The coronavirus hasn’t just upended oil markets. The virus is also casting a shadow over renewable energy markets as solar and wind developers face an uncertain global supply chain.
The uncertainty, especially if neither the Trump administration nor Congress offers policy clarity, has the industry worried about project delays, which could then prompt missed opportunities to take advantage of federal tax credits.
“Renewable energy relies on a global supply chain,” said Greg Wetstone, CEO of the American Council on Renewable Energy.
“There are very real concerns about the ability to get critically important parts of the supply chain in a timely fashion, and that’s particularly important for our sector because a critical piece of the financing are tax credits,” Wetstone said, adding that those tax credits have hard deadlines.
Wind producers, for example, won a yearlong extension of their production tax credit, but projects must begin construction this year to qualify.
Renewable energy developers acknowledge they’ll likely face disruptions from the coronavirus pandemic. However, they don’t know how long the market disruptions will last or whether things will get worse should logistics face challenges or workers get sent home.
There are big questions that have yet to be answered, said John Smirnow, vice president of market strategy for the Solar Energy Industries Association: “How long is the industry going to be disrupted? In the U.S., how is it going to affect employees? Are we going to see installations slow down or be put on hold because people are limited in travel? We’re certainly concerned about that based on what we’ve seen in other countries.”
Already, some U.S. companies have had to alert regulators and utilities of potential project delays.
For example, Chicago-based Invenergy sent Wisconsin’s Public Service Commission a notice of force majeure, which excuses it from its contract deadlines due to unforeseen events, citing potential delays for its Badger Hollow Solar Farm project.
“Due to events beyond Invenergy’s control involving the global spread of the coronavirus … including, without limitation, related travel restrictions, factory shutdowns, and the resulting disruptions to global supply chains, there exists the potential for delays in the performance of certain of Invenergy’s obligations under the Agreement,” the Feb. 10 notice reads.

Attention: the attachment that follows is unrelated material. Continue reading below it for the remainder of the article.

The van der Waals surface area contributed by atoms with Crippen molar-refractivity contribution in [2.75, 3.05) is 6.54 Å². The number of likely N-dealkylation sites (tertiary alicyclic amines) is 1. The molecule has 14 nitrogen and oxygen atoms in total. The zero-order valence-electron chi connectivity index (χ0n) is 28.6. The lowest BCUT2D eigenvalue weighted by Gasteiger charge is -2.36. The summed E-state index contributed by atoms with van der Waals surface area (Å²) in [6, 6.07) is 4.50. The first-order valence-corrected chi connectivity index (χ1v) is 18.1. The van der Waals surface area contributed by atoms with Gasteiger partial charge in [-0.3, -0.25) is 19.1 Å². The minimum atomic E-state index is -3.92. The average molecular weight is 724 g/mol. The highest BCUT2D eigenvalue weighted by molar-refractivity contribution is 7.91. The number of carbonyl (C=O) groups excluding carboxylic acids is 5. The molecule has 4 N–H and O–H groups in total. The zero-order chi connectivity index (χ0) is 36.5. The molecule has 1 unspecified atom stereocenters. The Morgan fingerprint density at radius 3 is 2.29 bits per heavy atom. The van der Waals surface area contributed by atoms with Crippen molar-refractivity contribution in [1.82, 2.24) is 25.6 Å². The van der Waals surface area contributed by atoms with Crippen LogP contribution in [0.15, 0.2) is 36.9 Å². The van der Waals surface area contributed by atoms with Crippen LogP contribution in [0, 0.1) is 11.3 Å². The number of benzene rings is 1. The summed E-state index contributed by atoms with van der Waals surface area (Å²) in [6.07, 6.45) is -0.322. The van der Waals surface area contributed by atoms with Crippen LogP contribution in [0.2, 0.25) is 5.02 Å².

A contractor for Florida-based NextEra Energy Resources sent a similar notice to the Wisconsin regulators on Feb. 6, noting that coronavirus-related shutdowns and restrictions were “adversely impacting” a supplier’s ability to meet deadlines for its Two Creeks Solar Project.
That notice has since been rescinded, though, according to NextEra.
“We are actively monitoring the potential impact of the coronavirus on our renewable projects and the associated supply chain,” said Steve Stengel, NextEra’s senior director of communication. “None of the expected in-service dates of our projects have been impacted at this time.”
Smirnow said companies could be sending these notices out of precaution “given the fluidity of the situation.”
Renewable energy developers are suffering problems in the global supply chain. The root of much of that is China, a major manufacturer of components for solar plants and wind turbines.
“The renewables industry has been there for a better part of two decades, and a lot of commitments were made in the run-up to the phaseout of the credit,” J.C. Sandberg, who serves on GE Renewables’s leadership team, told a March 4 forum in Washington hosted by ACORE.